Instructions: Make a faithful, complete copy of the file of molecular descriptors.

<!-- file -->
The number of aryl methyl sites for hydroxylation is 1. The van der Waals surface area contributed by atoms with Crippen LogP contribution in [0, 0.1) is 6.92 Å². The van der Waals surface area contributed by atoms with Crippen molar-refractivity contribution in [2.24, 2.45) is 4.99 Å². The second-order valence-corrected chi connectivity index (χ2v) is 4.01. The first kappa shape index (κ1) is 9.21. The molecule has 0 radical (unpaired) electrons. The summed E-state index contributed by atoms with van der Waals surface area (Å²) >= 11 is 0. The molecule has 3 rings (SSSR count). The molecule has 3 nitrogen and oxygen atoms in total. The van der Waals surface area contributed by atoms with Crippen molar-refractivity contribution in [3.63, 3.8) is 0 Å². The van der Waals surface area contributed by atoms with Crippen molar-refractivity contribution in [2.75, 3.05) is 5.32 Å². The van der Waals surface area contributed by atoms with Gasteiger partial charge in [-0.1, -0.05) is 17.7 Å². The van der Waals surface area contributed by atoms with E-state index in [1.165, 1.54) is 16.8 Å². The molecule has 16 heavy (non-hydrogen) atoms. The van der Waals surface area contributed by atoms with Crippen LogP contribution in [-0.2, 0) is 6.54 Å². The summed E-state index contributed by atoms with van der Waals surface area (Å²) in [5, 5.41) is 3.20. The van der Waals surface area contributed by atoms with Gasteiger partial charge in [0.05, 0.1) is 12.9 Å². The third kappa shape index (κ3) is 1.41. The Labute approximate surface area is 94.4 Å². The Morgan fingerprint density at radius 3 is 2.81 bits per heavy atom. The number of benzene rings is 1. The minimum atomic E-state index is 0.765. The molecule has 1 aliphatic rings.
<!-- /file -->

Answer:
The number of aryl methyl sites for hydroxylation is 1. The van der Waals surface area contributed by atoms with Crippen LogP contribution in [0, 0.1) is 6.92 Å². The van der Waals surface area contributed by atoms with Crippen molar-refractivity contribution in [2.24, 2.45) is 4.99 Å². The second-order valence-corrected chi connectivity index (χ2v) is 4.01. The first kappa shape index (κ1) is 9.21. The molecule has 0 radical (unpaired) electrons. The summed E-state index contributed by atoms with van der Waals surface area (Å²) >= 11 is 0. The molecule has 3 rings (SSSR count). The molecule has 3 nitrogen and oxygen atoms in total. The van der Waals surface area contributed by atoms with Crippen molar-refractivity contribution in [3.63, 3.8) is 0 Å². The van der Waals surface area contributed by atoms with Crippen molar-refractivity contribution in [2.75, 3.05) is 5.32 Å². The van der Waals surface area contributed by atoms with Gasteiger partial charge in [-0.1, -0.05) is 17.7 Å². The van der Waals surface area contributed by atoms with E-state index in [1.165, 1.54) is 16.8 Å². The molecule has 16 heavy (non-hydrogen) atoms. The van der Waals surface area contributed by atoms with Crippen LogP contribution in [-0.2, 0) is 6.54 Å². The summed E-state index contributed by atoms with van der Waals surface area (Å²) in [5, 5.41) is 3.20. The van der Waals surface area contributed by atoms with Gasteiger partial charge in [0.05, 0.1) is 12.9 Å². The third kappa shape index (κ3) is 1.41. The Labute approximate surface area is 94.4 Å². The Morgan fingerprint density at radius 3 is 2.81 bits per heavy atom. The number of benzene rings is 1. The minimum atomic E-state index is 0.765. The molecule has 1 aliphatic rings.